Student Success: Student Profile Chris Corradino
One of the great joys of working at NYI is that we get to see the passion that infuses the work of our students and graduates. And that passion is contagious!.
For Chris Corradino, the satisfaction from photography comes both from getting the shot and from working with clients. He's always aware of how precious the moment for taking a picture is, and he brings that appreciation to each day he's out with his camera.
"Every day I go out with my camera, I think to myself that today could be the day that changes my life," he says. "Today may be the day I come home with the image of a lifetime."
But Chris is also aware that this doesn't happen in a vacuum, and that photography is an art that requires an audience.
"When I capture a moment in time with a photograph, it gives me great pleasure to share it with other people," he said. "An example was a father who bought every picture I took of his son, saying ‘We don't have any other memories.' I felt a great deal of satisfaction to have contributed something positive to their lives."
Chris' interest in photography began when he was a kid like any other, collecting and trading baseball cards. But Chris soon noticed he was not as interested in the individual players' stats as he was more in how "some cards just stood out, not because they were of the best players, but rather for the exciting images that jumped right off the card."
"I started to take notice of the way certain lighting and composition could give an image a special feeling, and set it apart from others," he says. "In time, other forms of photography like nature and portraiture started to catch my eye."
Chris decided to study photography because he loved the art so much that he wanted to get as much information about it as he could. He says, simply, "I had an incredible desire to learn as much as I could about the finer aspects of photography."
He chose NYI in particular because of the convenience of taking the course from home and not having to commute, which gave him more time to go out and take pictures.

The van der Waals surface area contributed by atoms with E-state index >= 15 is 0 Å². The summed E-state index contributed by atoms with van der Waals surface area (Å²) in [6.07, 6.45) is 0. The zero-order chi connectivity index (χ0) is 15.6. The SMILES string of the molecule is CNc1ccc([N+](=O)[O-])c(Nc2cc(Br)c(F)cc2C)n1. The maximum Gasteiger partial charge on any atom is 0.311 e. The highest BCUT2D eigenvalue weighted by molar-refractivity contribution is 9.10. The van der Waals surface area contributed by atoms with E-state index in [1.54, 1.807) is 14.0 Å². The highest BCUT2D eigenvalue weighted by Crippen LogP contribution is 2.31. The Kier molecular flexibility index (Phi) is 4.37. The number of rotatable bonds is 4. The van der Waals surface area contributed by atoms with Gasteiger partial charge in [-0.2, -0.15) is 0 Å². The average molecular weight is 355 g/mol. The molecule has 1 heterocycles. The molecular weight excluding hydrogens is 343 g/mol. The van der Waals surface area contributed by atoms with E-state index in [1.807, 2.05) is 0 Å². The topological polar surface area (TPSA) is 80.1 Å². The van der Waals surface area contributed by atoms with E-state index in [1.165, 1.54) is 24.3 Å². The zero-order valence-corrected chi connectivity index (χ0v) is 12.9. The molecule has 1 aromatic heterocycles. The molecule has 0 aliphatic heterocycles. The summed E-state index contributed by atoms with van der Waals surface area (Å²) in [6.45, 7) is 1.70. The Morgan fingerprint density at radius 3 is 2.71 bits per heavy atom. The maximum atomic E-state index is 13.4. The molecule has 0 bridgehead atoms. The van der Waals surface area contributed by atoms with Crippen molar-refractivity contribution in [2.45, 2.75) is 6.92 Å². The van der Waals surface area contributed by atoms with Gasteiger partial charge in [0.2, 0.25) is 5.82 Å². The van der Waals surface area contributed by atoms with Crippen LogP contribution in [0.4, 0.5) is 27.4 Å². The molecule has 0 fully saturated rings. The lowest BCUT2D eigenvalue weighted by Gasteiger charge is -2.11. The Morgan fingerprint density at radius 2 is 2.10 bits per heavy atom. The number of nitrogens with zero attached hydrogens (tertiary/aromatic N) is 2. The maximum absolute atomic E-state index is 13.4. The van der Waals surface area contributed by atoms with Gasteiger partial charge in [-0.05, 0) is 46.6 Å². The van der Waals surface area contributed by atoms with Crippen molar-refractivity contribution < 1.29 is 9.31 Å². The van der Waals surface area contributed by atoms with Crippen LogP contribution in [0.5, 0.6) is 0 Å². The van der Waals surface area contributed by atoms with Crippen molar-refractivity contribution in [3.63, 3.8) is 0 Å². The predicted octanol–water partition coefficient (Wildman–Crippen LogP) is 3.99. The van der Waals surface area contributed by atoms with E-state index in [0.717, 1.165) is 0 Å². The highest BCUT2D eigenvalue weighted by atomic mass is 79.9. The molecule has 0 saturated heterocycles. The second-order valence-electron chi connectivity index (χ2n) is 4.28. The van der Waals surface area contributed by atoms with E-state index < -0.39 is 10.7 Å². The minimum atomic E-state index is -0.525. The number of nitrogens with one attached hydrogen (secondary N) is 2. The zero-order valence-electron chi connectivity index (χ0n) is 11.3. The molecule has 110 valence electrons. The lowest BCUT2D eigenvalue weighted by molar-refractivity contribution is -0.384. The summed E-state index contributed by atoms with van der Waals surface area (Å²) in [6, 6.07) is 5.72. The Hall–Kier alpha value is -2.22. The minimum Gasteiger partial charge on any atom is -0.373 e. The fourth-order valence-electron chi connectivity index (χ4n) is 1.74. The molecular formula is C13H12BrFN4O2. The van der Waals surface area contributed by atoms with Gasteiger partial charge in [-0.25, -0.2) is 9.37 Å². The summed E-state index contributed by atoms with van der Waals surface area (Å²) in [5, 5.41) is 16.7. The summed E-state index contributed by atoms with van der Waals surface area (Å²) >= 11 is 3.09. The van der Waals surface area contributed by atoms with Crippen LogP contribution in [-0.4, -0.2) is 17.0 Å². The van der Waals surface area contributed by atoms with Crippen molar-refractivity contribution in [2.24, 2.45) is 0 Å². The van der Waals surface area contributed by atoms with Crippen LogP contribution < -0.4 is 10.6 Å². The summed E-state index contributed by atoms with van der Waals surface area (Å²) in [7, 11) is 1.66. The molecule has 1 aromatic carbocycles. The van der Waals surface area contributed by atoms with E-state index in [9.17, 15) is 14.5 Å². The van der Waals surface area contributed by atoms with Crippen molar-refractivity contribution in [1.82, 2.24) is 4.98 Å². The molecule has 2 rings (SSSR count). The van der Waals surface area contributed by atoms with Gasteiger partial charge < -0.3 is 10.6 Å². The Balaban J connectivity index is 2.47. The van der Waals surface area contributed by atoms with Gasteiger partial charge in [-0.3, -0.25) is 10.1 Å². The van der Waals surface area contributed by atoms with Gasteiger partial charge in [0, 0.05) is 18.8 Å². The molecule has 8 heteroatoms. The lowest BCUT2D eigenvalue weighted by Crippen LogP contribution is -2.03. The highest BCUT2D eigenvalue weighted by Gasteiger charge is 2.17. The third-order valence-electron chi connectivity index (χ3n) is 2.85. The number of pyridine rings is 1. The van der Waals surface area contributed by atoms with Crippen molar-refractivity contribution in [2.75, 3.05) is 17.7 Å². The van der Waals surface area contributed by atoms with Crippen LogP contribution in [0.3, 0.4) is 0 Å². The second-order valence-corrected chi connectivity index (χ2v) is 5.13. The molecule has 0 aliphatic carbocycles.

And while Chris certainly wanted to learn more about photography, he also was savvy enough to know that a certificate from NYI would add to his credibility and help him as a professional photographer.
Chris says his study at NYI has made him a better photographer, as well as a more successful one.
"My NYI training has sharpened my awareness as a photographer," he says. "Before pressing the shutter I often ask myself how I can improve upon the image."
Even though he's working as a professional photographer now, Chris still uses what he learned at NYI. "I still refer back to the text lessons when I am taking on new projects for clients, or just for fun," he says.
Chris' story of his success shows that a little ingenuity, some investment of time and film, and a whole lot of self-confidence can go a long way toward launching a career.
"Every day, I would go to local high schools and colleges to shoot sporting events, until I had created a small portfolio of ten high-quality action images," he says. "Then I set up an appointment with the sports photo editor at Newsday and showed him my work."
Chris soon was working as a freelance sports photographer for Newsday, which he says was due to "creating a plan, and exercising a good amount of confidence and determination."
During that time, Chris also sold prints to parents of the players. "As I got more comfortable with the business aspects of photography, other doors began to open and I started shooting head shots in my basement studio, and selling nature and fine art prints."
Even though running your own photography business isn't easy, for Chris each day has new challenges that he's eager to meet.
"Whether it is waking up at 3 a.m. to capture the dramatic light, or avoiding foul balls flying towards my equipment, it's an exhilarating journey captured thru my lens."
As you can imagine, Chris has new challenges lined up. This summer, he was hiking through the Sierra Nevada Mountain Range, "trying to capture the essence of places like Yosemite National Park, and Mono Lake."
Eventually, he wants to shoot in major league ballparks, and — just to come full circle — to shoot for some baseball card companies, creating the kind of images that first inspired his love for photography.
You can see more of Chris' work on his Web site, www.christography.com.
Next ArticleStudent Success: David HakamakiIn the early 2000's, David Hakamaki enrolled in the New York Institute of Photography, way back when their now-online photography courses were delivered via mail, in the form of cassette tapes and textbooks. Today,…